WARNING : This a Scan-Able and not an Instructable:
(I’ve had this book for about 25 years (published 1958) hoping for a lathe or access to one. Nada. I had already planned to scan this and put it on Instructables for somebodies benifit, when I stumbled on the “Make your own metal lathe” on Instructables. That mindblowing experience now has led me to the whole gammet of all the Gingery books so that now I am collecting aluminum like crazy. Since this book was published 10 years before I born I really don’t think that there can be anybody left who really cares about the copyrights anymore that is if they have not expired. Also I have not found any other plans for Pulse Jet Engines anywhere, so like any good reporter, reporting bad smut, I too will shout the legend from the rooftops --- THE PUBLIC HAS A RIGHT TO KNOW! ) If somebody does object I guess I'll have to pull it.
Scan cont :
Scan cont :
First, how it works: Petrol or White Spirit (cigarette lighter fuel) is induced to spray through a metering jet by a fast airflow into the nose cone. The fuel/air mixture passes through flap valves and into the combustion chamber, where it is ignited. Immediately after combustion the burning gases pass through the only exit, the tail pipe, and the resultant reaction provides thrust. As this column of burnt air escapes, a depression occurs in the combustion chamber, and the flap valves which were closed under compression are now opened and a further supply of fuel/air drawn in.
So the cycle repeats itself in a series of pulses, each. one igniting itself with the heat of the tail pipe which rapidly achieves the state of red heat, as the frequency of explosions is in the region of 200-300 cycles per second.
Because of the fire risk, and the possibility of personal danger, pulse jets are neither to be advised for free-flying nor are they tolerated for such a purpose in
All dimensions on the drawing are in millimetres, and for the convenience of British constructors we provide a table of required equivalents. Start with part 1. a brass turning which serves as an adapter for the compressed air or car tyre pump air supply during starting. It is brazed at 37° to part 3, the carburettor, which is another brass turning tapped to receive the pilot jet and threaded at the rear end to fit part 6. The pilot jet, part 2, has a I mm. orifice. It is advisable to make a set with .9 mm. and .95 mm. alternative jet sizes to determine best diameter for performance. Fuel flows directly from the tank to the pilot jet, thence into the carburettor; and out at 70° -80 ° through the two .8 mm. oblique holes.
The head — or cone, part 4, is a light metal turning threaded at the rear to fit the collar in the combustion chamber. Care to adhere to the aerodynamic curve, and external relieving to give a wall thickness of 2 mm., will improve performance and save weight. Note that a 3 mm. recess is needed to take part 6 at a later stage. Part 5 is a simple light alloy fairing to blend the carburettor to the valve plate, part 6, and this latter item is turned from the solid in mild steel. There are ten valve holes, each 9mm. diameter and tapering down to the centre for maximum opening. The valve itself, part 7, is the heart of the jet, and as such is a most critical component. .15 mm. spring steel sheet was used in the original jet; while an alternative, cold drawn sheet, is easier to stamp out and will last for up to 30 starts. Mass production by means of a steel die and hard rubber blanking plate would be one answer to the valve replacement problem. To limit the opening of the valve, part 8 is a backing plate from dural, and here again it is advisable to make alternatives with different curvature to test for optimum performance. Part 9 is merely a standard metric thread bolt to hold the valve assembly together. Part 6 is peened in place in the head, see detail at 12, and a light alloy nose fairing, 10, riveted as a cone before being "clicked" in place between shoulders. All that remains is the tail pipe, of welded heat-resisting or stainless steel, thickness is not critical between .015 in. and .025 in. made up in three stages to the dimensions in 11. Weld a steel collar in the combustion chamber, and thread to suit the head.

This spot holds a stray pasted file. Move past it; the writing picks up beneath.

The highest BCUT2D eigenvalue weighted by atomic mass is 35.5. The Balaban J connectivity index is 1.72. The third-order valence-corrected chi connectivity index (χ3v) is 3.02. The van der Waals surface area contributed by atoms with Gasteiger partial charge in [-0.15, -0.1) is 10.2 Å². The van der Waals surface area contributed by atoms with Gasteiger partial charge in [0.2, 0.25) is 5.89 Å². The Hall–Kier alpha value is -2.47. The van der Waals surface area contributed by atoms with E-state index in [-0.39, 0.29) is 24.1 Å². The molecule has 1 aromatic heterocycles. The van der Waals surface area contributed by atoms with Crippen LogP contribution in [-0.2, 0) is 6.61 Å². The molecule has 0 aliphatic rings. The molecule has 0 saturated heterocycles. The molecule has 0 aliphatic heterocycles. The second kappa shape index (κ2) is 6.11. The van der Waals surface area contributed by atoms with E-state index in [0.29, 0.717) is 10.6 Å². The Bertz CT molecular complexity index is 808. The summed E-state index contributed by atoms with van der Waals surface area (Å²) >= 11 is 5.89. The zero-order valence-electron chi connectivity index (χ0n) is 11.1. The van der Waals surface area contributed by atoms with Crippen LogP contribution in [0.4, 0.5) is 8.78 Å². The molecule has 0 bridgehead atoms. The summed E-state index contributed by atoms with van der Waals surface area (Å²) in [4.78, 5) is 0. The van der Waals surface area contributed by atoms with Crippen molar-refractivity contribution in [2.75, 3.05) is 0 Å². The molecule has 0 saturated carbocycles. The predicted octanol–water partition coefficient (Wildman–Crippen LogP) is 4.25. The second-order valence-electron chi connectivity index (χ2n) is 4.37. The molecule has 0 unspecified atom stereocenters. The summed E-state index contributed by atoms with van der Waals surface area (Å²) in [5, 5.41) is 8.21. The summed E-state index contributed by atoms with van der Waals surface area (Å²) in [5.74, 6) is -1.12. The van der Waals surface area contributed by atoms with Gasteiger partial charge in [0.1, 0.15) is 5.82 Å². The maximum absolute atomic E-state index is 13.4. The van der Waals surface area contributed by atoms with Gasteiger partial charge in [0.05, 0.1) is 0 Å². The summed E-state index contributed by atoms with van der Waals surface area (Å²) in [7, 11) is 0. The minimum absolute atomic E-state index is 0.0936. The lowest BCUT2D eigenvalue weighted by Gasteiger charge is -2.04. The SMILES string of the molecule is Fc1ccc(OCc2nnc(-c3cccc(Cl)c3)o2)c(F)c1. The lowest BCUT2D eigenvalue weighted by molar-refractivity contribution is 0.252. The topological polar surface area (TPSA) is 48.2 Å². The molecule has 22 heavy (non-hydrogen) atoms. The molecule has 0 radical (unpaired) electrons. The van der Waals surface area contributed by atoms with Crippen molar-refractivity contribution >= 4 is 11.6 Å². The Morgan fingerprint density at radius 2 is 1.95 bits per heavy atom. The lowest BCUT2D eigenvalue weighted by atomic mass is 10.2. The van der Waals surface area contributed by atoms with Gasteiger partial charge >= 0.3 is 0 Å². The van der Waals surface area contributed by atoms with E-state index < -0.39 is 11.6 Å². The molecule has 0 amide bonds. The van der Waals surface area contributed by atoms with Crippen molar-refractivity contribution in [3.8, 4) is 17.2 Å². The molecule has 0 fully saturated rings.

Now mount the unit by means of metal collars to a stout board and prepare for first tests. With fuel in the tank, and a car pump connected to the adapter, part I, start pumping with alternate long and short strokes, checking that fuel is drawn through to the carburettor. This done, use the Continental method of ignition by playing a blow-lamp across the jet orifice (not on the tail pipe) and providing a fuel/air mixture is passing through into the combustion chamber, a start is soon effected.
There is no such thing as a "misfire" in a pulse jet, either it is going or it is stopped. If the jet appears to show no inclination to keep going, then one should try variations with (a) the pilot jet and (b) valve backing plate. A low tone indicates a rich mixture and a high note, or short, barking tone, a weak mixture. Hot weather calls for a larger pilot jet. Extreme cold a small jet Having made your own unit, you will soon appreciate these symptoms and their cures.
(Ex-CHAPTER TWENTY-SIX :
Scanned from Model Aero Engine Encyclopedia 1959, 208 pages compiled by R.G.Moulton, published by Model aeronautical Press LTD. 38 Clarendon Road Watford, Herts Published by Bletchley Printers limited, Bletchley, Bucks. 1st edition March 1958, Reprinted January 1959.)